Photo by @biesnecker:
The original character is, of course, 多 (“more”).
(Specifically, “50% more more.”)
Please excuse a short rant.
Guys, you have to learn radicals if you want to learn to read Chinese characters. You have to.
I bring this up because over and over again, I run into claims of a “secret” to or a “new method” for learning Chinese: radicals. Yes, it’s a bit of information you might not know when you first take an interest in Chinese, so it’s definitely worth stating explicitly to any new learner. But it’s not a “revolutionary way” to learn Chinese. It’s one of the fundamental building blocks of the Chinese written language. In fact, the Chinese themselves coud not possibly commit to memory the huge quantity of characters that literate adults know if the system did not somehow build on itself (through semantic elements and phonetic elements).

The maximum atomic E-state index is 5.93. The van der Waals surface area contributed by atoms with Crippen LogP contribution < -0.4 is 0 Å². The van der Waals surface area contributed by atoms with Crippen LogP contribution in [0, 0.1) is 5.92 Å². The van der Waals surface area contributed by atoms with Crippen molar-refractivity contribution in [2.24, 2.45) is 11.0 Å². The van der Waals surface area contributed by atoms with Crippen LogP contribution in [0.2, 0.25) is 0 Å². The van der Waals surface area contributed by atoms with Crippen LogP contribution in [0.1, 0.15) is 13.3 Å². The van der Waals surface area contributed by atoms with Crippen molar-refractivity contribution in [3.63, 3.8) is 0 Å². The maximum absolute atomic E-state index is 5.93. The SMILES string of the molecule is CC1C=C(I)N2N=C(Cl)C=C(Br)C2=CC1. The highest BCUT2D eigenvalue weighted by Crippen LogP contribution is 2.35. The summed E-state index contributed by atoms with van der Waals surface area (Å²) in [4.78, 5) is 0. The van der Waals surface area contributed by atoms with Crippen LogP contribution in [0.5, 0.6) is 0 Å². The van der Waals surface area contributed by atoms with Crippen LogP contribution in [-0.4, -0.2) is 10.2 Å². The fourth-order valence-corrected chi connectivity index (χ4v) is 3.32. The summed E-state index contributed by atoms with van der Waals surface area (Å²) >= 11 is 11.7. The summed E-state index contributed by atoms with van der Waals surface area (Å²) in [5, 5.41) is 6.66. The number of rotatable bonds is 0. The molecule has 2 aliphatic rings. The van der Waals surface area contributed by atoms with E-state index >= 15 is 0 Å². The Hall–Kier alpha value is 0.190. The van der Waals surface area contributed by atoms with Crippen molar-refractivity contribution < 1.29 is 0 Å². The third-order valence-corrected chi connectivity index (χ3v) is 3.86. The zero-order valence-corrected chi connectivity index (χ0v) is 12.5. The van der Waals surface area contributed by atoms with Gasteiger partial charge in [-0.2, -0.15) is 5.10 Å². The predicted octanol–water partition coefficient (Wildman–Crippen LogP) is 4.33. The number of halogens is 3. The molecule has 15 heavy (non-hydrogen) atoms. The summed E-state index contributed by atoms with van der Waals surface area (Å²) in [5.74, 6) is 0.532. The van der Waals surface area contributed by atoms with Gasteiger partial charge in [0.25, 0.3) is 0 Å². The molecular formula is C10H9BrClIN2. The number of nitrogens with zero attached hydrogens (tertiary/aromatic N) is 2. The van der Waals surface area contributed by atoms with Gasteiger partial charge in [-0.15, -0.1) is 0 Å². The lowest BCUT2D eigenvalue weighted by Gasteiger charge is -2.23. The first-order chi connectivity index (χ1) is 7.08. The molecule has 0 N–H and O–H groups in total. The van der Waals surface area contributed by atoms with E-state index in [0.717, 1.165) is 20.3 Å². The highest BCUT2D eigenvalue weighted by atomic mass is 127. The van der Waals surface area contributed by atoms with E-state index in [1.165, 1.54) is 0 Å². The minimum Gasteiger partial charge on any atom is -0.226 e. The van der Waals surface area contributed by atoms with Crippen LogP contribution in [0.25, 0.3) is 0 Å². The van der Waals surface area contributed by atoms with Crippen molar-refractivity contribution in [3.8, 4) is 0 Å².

So it’s not “this great way to learn Chinese”; it’s the only way to really learn Chinese characters, unless you’re going to stop at a few dozen. Just as one does not typically learn to read English by skipping the alphabet, or begin studies in classical music by skipping musical notation, one does not tackle reading Chinese without learning about radicals.
(The latest place I ran into this “secret” was a TED talk called ShaoLan: Learn to read Chinese … with ease!)
Could we use new ways of learning Chinese characters? Absolutely. But radicals, or variations of Heisig’s method are not new. Learning thousands of characters is not effortless however you slice it. But it’s totally worth it!
So yes, learn radicals. Not because they’re some new idea, but because if you’re planning to learn Chinese in all its orthographic splendor, they’re one form of ancient Chinese wisdom that you simply can’t afford to ignore.